M.B.A. in healthcare from the Wharton School, focusing on healthcare administration. He then became an executive vice president at the Henry J. Kaiser Family Foundation, served on the faculty at Johns Hopkins University and directed the school’s AIDS clinic, a cause he cares about deeply.
Whatever the pre-med students’ intended specialty is, Smith advises them to get as much of a liberal arts background as possible. “I now serve on advisory boards and committees because of my background in liberal arts and the humanities,” he says. His 32-member staff has expertise in areas ranging from public health to grant-making.
At most foundations, you must have at least a B.A. to be considered for an entry level professional job starting in the range of $30,000-440,000. On the higher end of the scale, those with M.B.A.s, M.P.H.s, CPAs and doctorates can expect to start at $60,000 and up, depending on their work experience. Although previous experience in nonprofits is a plus, candidates from government, academia, journalism and the corporate sector also do well. “We like to apply private sector expertise to solve public sector problems, 11 says Smith. He advises those interested in foundation work to do more than just aim for a specific job. “You can be a journalist, an administrator, even an artist. If you’ve made a name for yourself in your field, a foundation will be interested in getting you on the team.”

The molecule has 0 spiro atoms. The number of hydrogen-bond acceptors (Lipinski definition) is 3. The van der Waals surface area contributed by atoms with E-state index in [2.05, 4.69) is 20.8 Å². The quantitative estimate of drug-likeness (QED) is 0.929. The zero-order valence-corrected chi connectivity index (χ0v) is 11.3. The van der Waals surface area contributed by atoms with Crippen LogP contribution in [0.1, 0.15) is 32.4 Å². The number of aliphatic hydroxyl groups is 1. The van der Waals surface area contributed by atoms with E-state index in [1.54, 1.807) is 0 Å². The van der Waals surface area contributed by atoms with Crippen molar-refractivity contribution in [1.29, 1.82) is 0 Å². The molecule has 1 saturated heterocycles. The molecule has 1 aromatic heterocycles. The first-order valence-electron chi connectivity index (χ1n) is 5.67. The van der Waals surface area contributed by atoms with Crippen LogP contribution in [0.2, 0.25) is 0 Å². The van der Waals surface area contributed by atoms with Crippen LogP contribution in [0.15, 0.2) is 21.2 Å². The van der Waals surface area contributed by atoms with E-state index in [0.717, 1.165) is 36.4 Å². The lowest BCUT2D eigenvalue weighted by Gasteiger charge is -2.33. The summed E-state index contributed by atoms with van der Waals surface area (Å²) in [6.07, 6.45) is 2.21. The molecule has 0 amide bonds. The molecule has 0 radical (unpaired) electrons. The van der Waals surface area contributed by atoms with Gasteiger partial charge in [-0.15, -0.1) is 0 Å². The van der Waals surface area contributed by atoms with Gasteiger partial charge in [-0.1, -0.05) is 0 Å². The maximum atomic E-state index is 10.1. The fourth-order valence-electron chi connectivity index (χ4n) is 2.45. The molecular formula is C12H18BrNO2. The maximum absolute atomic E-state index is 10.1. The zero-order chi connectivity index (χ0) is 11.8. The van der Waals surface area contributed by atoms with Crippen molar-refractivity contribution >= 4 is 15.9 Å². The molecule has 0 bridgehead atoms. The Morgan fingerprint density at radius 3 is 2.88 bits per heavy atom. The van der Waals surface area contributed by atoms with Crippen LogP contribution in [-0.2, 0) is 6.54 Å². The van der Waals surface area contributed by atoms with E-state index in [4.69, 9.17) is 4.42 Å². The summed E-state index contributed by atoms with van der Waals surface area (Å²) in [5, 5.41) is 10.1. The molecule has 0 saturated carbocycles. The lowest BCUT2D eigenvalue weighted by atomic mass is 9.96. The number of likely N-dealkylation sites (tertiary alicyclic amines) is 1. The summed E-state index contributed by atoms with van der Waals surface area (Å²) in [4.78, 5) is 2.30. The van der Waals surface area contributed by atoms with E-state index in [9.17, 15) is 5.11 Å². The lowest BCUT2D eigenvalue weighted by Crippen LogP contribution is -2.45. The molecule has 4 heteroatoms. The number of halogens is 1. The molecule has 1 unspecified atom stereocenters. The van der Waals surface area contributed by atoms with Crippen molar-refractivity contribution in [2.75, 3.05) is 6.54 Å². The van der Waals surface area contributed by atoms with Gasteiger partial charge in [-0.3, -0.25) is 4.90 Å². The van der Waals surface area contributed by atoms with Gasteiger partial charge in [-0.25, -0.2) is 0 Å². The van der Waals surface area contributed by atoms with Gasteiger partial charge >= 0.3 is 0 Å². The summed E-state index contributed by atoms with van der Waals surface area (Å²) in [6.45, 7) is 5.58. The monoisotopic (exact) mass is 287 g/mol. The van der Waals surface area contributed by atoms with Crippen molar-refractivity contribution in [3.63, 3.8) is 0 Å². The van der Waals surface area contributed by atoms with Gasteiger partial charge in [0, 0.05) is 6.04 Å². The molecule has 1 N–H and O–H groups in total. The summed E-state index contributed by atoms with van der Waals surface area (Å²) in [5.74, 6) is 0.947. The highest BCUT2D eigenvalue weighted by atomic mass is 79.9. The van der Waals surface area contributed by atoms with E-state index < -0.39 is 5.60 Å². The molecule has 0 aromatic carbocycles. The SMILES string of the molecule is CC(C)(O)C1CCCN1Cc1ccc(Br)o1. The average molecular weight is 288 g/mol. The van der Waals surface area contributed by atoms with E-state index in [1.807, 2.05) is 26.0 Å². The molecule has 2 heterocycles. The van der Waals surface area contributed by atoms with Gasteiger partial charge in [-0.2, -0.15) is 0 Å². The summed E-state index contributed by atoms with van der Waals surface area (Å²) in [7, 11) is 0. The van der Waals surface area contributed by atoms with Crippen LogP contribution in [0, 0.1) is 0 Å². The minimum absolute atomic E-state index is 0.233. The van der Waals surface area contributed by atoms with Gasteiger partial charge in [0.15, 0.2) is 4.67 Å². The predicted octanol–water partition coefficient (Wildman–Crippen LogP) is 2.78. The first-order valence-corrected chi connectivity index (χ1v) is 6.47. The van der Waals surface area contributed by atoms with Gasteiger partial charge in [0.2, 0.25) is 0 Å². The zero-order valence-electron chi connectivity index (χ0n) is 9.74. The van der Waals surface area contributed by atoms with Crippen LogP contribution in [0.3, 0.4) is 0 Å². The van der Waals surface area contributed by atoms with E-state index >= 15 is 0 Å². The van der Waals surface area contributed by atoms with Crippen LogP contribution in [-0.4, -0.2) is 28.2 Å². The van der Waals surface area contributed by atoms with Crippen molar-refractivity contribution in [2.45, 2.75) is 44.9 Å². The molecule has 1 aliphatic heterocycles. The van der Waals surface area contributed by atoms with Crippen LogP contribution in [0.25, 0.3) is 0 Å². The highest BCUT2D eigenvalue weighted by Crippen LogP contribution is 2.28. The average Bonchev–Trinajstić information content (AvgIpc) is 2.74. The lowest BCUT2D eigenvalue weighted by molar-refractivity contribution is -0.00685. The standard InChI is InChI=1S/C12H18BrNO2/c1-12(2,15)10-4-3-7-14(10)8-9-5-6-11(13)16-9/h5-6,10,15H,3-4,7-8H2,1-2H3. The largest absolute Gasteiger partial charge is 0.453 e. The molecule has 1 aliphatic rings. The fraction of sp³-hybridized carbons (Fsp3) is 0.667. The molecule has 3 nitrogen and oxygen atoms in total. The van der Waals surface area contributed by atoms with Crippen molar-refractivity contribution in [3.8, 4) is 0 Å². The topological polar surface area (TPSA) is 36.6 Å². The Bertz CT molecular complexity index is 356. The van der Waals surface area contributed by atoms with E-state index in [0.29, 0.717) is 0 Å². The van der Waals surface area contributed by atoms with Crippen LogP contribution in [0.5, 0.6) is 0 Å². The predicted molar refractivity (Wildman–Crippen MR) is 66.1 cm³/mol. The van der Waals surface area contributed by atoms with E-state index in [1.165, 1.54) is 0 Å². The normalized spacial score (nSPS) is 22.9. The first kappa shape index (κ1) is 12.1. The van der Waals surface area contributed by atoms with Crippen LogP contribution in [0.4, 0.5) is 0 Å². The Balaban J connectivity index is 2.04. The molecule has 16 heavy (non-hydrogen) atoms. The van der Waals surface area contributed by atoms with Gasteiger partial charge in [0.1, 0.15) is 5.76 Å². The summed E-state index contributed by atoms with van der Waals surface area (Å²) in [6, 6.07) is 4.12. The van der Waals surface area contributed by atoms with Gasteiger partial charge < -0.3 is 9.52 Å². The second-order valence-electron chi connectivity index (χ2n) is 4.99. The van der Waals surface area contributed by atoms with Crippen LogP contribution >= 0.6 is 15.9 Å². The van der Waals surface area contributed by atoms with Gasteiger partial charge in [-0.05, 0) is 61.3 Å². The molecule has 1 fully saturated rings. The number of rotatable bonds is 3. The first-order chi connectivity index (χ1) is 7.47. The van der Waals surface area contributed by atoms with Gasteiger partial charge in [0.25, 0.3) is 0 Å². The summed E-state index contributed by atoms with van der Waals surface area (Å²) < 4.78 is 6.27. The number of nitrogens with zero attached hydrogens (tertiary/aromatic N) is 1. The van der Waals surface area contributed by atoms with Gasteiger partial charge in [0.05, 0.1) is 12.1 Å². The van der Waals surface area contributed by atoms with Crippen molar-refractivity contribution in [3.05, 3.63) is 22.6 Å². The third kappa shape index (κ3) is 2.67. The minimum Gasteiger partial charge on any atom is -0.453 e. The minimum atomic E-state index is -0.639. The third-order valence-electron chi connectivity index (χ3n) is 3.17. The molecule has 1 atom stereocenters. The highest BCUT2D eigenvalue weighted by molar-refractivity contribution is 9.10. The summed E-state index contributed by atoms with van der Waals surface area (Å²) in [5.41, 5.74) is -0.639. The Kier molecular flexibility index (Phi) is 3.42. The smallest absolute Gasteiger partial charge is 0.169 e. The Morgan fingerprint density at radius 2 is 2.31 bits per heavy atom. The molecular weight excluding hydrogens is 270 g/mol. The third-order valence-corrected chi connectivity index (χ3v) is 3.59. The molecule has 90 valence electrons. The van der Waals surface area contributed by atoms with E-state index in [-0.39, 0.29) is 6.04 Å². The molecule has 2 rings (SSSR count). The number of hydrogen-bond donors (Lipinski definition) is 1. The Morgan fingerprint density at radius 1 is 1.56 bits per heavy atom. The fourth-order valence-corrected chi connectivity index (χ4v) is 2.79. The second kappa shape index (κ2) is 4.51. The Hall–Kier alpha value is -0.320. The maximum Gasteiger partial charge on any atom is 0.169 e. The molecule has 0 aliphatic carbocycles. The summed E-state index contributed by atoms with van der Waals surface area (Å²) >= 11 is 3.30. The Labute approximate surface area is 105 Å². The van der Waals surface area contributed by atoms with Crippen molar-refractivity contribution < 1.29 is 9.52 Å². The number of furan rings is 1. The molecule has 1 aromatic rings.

While foundations are good career choices, so are top-tier charitable organizations such as the American Cancer Society. Aurelia Stanley, 47, national vice president for human resources at the American Cancer Society’s national office in Atlanta, left General Motors 10 years ago when she felt she had gone as far as she could go. A headhunter steered her to the Society. “It turned out that my opportunities for advancement here far exceeded those at GM,” she says. “I’m now the top person in human resources, earning in the six figures-far more than the $70,000 I would have topped out at if I had remained in the corporate sector.”
Like Stanley and the others we’ve profiled, those with the skills and experience to help a nonprofit run like a business and the heart to enjoy helping others can have a very profitable career in the nonprofit sector. Says Stanley, “The possibilities are endless.”
The Most Profitable Skills in Nonprofits
If you are transferring from the private or public sector to the nonprofit sector, here are the core skills, abilities and areas of expertise that will make the best impression.
Analytical skills. Applying charts, reports, research and other data to solutions, programs and processes,
Marketing/sales ability. Packaging programs into a strong “product,” and selling others on the benefits.
Proposal writing. The art of putting together formal written requests for fun
Presentation skills. Giving clear, persuasive pitches to diverse audiences, including corporate supporters, volunteers and the media.
Creativity. Crafting strategies and campaigns to appeal to funding sources.
Organizational and planning skills. Structuring fund-raising projects and keeping them on budget and on schedule.
PROGRAM DEVELOPMENT, DELIVERY AND MANAGEMENT:
Research. Collecting, organizing and disseminating data